Western Australia decides to delay its sheep and goat EID rollout

Terry Sim October 13, 2023

WESTERN Australia’s proposed sheep and goat electronic identification system rollout has been put back 18 months and other states are also discussing extending their timeframes.

Last Friday, at the National Agricultural Ministers meeting, WA Food and Agriculture Minister Jackie Jarvis advised national colleagues of amendments to WA’s implementation timelines for EID for sheep and goats.

The dates for two of Western Australia’s on-farm implementation milestones in the sheep and goat EID national implementation plan will be changed to 1 July 2026. This includes moving the start date for mandatory electronic tagging of all sheep and goats (excluding newborns) that leave the farm from 1 January 2025 to 1 July 2026. Similarly, mandatory EID tagging for property to property movements will be deferred to 1 July 2026 in Western Australia. Mandatory scanning of EID at WA saleyards and abattoirs will be deferred from 1 January 2025 to 1 July 2025.

All state and federal agriculture and primary industries ministers had agreed on a harmonised national implementation date of 1 January 2025, with varying timelines for the tagging of all farmed sheep and goats leaving properties out to 1 January 2027.  Up until WA’s decision, all states and territories had agreed that all newborn lambs and kids would be EID tagged after 1 January 2025.

Ms Jarvis told Sheep Central the timeline changes are in response to first-hand feedback she has received from the WA Sheep and Goat Advisory Committee and a number of sheep producers, and is better suited to WA farming conditions.

“The amendments allow WA to take a considered approach to implementation, while still maintaining momentum.”

“As I’ve always said I will to continue to advocate for farmers in WA,” he said.

WA EID tag working group member Steve McGuire said since the EID rollout was first announced, he has been seeking that it be put back 4-6 months to a mid-year implementation date, saving farmers and governments money by avoiding putting an EID tag in sheep that will be killed before 1 January. He said it has been difficult for processors to source the necessary EID readers to meet the previous timeline and WA’s Department of Primary Industries and Regional Development has had staffing issues.

“We want to avoid a dual scheme, where some sheep are tagged and some aren’t.”

However, Mr McGuire recognised there was a biosecurity traceability risk by delaying the EID system rollout.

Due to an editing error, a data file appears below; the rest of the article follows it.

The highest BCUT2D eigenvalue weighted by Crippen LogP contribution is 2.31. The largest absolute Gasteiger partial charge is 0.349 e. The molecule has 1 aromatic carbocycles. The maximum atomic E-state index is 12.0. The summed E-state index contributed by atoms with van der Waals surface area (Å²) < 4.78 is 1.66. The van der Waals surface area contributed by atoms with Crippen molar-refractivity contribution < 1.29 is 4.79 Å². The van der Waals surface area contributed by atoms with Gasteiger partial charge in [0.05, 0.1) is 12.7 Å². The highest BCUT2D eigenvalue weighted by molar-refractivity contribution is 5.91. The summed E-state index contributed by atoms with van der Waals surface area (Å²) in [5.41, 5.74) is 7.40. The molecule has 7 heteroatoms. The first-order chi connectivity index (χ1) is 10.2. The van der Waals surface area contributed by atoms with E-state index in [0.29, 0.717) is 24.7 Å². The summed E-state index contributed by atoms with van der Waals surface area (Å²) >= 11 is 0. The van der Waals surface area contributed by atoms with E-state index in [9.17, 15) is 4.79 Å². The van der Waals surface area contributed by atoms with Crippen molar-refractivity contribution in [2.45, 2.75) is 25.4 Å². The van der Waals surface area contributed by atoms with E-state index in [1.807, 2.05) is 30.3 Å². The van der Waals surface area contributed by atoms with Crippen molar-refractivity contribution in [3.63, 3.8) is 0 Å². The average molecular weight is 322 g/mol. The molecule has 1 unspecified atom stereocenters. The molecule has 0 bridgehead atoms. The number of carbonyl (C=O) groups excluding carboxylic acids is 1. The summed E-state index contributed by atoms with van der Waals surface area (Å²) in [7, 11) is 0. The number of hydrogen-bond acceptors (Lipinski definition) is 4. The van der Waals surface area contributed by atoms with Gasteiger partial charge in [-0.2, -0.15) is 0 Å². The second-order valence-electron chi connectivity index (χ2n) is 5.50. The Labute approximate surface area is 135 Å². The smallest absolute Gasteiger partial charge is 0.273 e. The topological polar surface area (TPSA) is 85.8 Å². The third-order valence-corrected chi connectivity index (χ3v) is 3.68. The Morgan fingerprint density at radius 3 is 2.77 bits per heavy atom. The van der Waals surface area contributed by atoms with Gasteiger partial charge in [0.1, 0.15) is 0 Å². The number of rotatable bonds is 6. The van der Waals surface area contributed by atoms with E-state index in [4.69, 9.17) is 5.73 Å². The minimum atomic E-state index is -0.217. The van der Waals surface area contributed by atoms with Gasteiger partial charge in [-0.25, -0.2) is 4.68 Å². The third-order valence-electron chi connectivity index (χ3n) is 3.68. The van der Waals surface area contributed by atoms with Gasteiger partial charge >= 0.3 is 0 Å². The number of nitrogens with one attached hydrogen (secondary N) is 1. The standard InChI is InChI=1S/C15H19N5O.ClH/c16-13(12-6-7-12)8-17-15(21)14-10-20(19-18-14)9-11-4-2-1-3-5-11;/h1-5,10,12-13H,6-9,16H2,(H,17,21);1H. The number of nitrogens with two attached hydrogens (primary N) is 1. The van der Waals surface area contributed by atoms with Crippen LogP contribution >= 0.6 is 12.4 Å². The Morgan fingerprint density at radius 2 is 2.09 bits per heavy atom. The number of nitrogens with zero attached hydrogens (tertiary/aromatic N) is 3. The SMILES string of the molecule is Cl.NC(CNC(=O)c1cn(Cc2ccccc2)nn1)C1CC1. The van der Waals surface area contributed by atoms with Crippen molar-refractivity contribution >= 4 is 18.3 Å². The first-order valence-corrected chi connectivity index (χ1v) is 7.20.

Pastoralists and Graziers Association Livestock Committee chair Chris Patmore said he had also written to Ms Jarvis recently explaining the WA sheep industry is “in a pretty bad way at the moment.”

“Now is not the time to introduce a new cost when most producers are losing are already losing money, and if we add another unnecessary cost not it is just going hasten their exit from the industry.”

Mr Patmore said the reason the WA sheep industry is in such a sad state is the global oversupply of meat and the threat of losing the live sheep export trade by sea. He said even with the proposed 75 cents rebate on EID ear tags in Western Australia, the cost of electronic tags would be around $1.20 each, compared to visual tag costs of 15 cents.

Mr Patmore said he was aware other states were thinking about delaying EID system implementation dates.

“There is a lot of pushback from producers at the moment, against adding any costs on, with producers putting pressure on their state farming organisations to pushback on this.”

He said further funding from state and federal governments would help.

NSW Farmers Sheepmeat committee chair Chris Kemp said he was not aware of discussions to change the NSW scheme timeline from a 1 January 2025 start date.

“We just need money for our tags, that’s what New South Wales needs.”

AgForce Sheep and Wool Board chairman Stephen Tully said there had been discussions about delaying implementation dates because of inaction and cost pressures.

“Our position is that we still can’t get decisions out of the Queensland Government for funding and that our still preferred pathway is to get that joint funding and those pathways to the processors up.

“But if we can’t achieve that and we can’t get decisions made soon then we will have no choice but to delay the implementation,” he said.

Queensland’s implementation timeline is the same as New South Wales’, with all managed farmed sheep and goats to be EID tagged before leaving a property on 1 January 2027.

“But we want a pathway to the abattoirs for this sheep that are already tagged and 50pc co-investment by government in the cost of the tags, similar to South Australia.

“And we would dearly love the Federal Government to come in with a bit of money to bring states together and get us all on the same page – that would be the best way to do it.”

Livestock SA president Joe Keynes said he would be bringing the issue of delaying timelines for discussion at the state’s implementation committee at the end of the month.

A Department of Agriculture, Fisheries and Forestry spokesperson said the nationally consolidated implementation plan for EID implementation as at 27 September 2023 is available on the Sheep and Goat Traceability taskforce page on the DAFF website: Sheep and Goat Traceability Task Force – DAFF (


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